Eat Out Fearlessly

In This Article:

Page 1

Lean Lingo

To dine means to eat beautifully. Dining means thinking about your hunger number, giving thanks for your food, eating slowly, having a good time, and stopping eating when your stomach is comfortable. You can dine any time you eat out, even at fast-food restaurants. You can also, of course, dine at home.

Imagine eating out at any kind of restaurant—fast food, gourmet dining, or an all-you-can-eat buffet—without thinking about losing weight. Thin people don't think about dieting when they eat out. Why should you? Instead, eat like you're already at your ideal size!

Does this mean you can pig out? Of course not. When you're enjoying life at your ideal size, why would you ever pig out? It doesn't make sense.

So how do you eat out like someone at his or her ideal size? Actually, it's not hard. Every dining-out opportunity can help you reach and stay at your ideal size, even as you thoroughly enjoy the tastes and pleasures of the food.

What Eating Out Is About

Twenty-five years ago, forecasters predicted that Americans would begin to eat out much more often. Were they ever right! Why do we do it? For starters, eating out is convenient. Our lives seem busier than ever before, and we prefer not to take time to purchase and prepare foods. Second, we like to be served. It's just plain nice to have someone else prepare and serve food to us. Finally, it's for pleasure. We eat out for new tastes, for superb dishes, for relaxation, as a treat, to get away from the house, and for all sorts of pleasurable reasons.

Plain old nourishment is the least important reason. This is a good thing, actually. When you're eating out, you want the camaraderie, the friendship, the family, and all the pleasures of the experience to be more important than just eating. The food certainly counts, but let it be only one part of your total enjoyment. Even in a fast-food restaurant, you can choose to dine, or you can eat to get the food down and be done with it.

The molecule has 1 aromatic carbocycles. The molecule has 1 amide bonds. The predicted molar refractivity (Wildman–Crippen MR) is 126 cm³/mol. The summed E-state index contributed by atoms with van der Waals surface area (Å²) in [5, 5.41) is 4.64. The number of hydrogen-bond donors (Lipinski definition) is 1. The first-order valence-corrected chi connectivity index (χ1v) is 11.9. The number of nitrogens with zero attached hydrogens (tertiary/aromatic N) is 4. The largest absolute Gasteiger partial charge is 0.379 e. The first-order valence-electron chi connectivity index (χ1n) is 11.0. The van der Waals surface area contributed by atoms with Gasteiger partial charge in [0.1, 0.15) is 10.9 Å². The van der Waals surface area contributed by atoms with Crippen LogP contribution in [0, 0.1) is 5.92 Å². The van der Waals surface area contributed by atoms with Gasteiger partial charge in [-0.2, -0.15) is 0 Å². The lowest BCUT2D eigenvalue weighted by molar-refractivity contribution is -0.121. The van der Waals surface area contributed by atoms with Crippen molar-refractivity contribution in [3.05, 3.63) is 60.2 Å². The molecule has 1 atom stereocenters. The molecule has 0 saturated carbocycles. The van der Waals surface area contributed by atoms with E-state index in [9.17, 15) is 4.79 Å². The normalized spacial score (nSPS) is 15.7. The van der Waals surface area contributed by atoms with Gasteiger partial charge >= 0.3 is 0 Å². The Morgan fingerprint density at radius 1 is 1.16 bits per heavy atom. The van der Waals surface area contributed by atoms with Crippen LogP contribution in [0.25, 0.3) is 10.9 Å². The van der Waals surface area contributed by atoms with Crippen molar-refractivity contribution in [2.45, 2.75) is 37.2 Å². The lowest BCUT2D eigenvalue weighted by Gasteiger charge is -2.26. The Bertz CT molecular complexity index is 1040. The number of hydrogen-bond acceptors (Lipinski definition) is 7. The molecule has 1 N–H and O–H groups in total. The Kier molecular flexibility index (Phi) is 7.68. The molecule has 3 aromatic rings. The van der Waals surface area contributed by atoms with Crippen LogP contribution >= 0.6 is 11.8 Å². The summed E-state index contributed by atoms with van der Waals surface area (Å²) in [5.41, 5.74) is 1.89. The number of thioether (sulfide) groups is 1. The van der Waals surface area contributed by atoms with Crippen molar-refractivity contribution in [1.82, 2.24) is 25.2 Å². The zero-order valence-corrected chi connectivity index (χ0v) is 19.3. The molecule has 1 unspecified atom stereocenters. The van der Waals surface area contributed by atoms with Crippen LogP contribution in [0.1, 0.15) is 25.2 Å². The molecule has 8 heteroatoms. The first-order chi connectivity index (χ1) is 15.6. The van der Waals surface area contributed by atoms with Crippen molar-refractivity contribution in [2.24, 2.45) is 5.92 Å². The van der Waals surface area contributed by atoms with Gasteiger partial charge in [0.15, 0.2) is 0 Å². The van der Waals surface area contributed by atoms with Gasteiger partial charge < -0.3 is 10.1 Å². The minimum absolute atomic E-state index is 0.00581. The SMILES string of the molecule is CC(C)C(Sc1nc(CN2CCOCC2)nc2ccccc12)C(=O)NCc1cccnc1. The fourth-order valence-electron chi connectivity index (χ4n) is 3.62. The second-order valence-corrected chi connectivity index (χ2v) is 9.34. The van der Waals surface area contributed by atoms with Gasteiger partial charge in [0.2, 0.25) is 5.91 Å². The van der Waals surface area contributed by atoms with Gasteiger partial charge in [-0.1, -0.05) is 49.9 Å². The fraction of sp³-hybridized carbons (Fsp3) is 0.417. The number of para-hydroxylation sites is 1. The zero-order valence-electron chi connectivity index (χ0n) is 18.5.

But I Paid for It!

Herein lies the biggest eating-out problem for some overweight people: they feel obliged to eat everything served. They think, “If I paid for it, you bet I'm going to eat it.” They think that if they don't eat all of the food served, they're wasting money.

This thinking is terrifically fattening. The hunger scale of 0-5 goes out the window after the food arrives because, well, all good eating intentions disappear. Instead, the diner consciously overeats to avoid wasting money … then blames overeating on the amount of food served! This is like raising your hand and saying, “Over here! I'll pay you to help me get fatter!” It's just crazy.

If you've tended to think this way, please forgive yourself and resolve to change. If you don't, you won't be able to eat out and also reach your ideal size.

Here are some incredibly simple ways to improve your eating-out style:

Weighty Warning

Don't let the quantity of food served or the attitude of a waitperson determine how you eat. The people who own, operate, or work at a restaurant aren't responsible for your weight. Only you are. Make sure that you're in charge when you eat out.

  1. Eat enough (that is, eat up to 5 on the hunger scale) and take the rest home. Leftovers can be a real treat and can stretch your food dollars. Never be embarrassed to ask for a take-home box. It's a thin thing to do.

  2. Share your meal with a friend. Couples can regularly share meals, and perhaps you can share a meal with some of your friends, too. The waitperson seldom bats an eyelash, even in the fanciest restaurant. Order an extra salad or side vegetable if you want. Sharing an entrée also makes it easier to save room in your stomach for dessert.

  3. Think of eating out as entertainment. View the food as just part of the total experience. That way, if you have a great time and only eat part of your meal, you'll still get your money's worth.

  4. Leave food on your plate. Convince yourself that it's “cool” and enlightened not to eat everything you are served. It certainly is more of a thin way of eating.

Next: Page 2 >>

Excerpted from The Complete Idiot's Guide to Healthy Weight Loss © 2005 by Lucy Beale and Sandy G. Couvillon. All rights reserved including the right of reproduction in whole or in part in any form. Used by arrangement with Alpha Books, a member of Penguin Group (USA) Inc.

To order this book visit the Idiot's Guide web site or call 1-800-253-6476.


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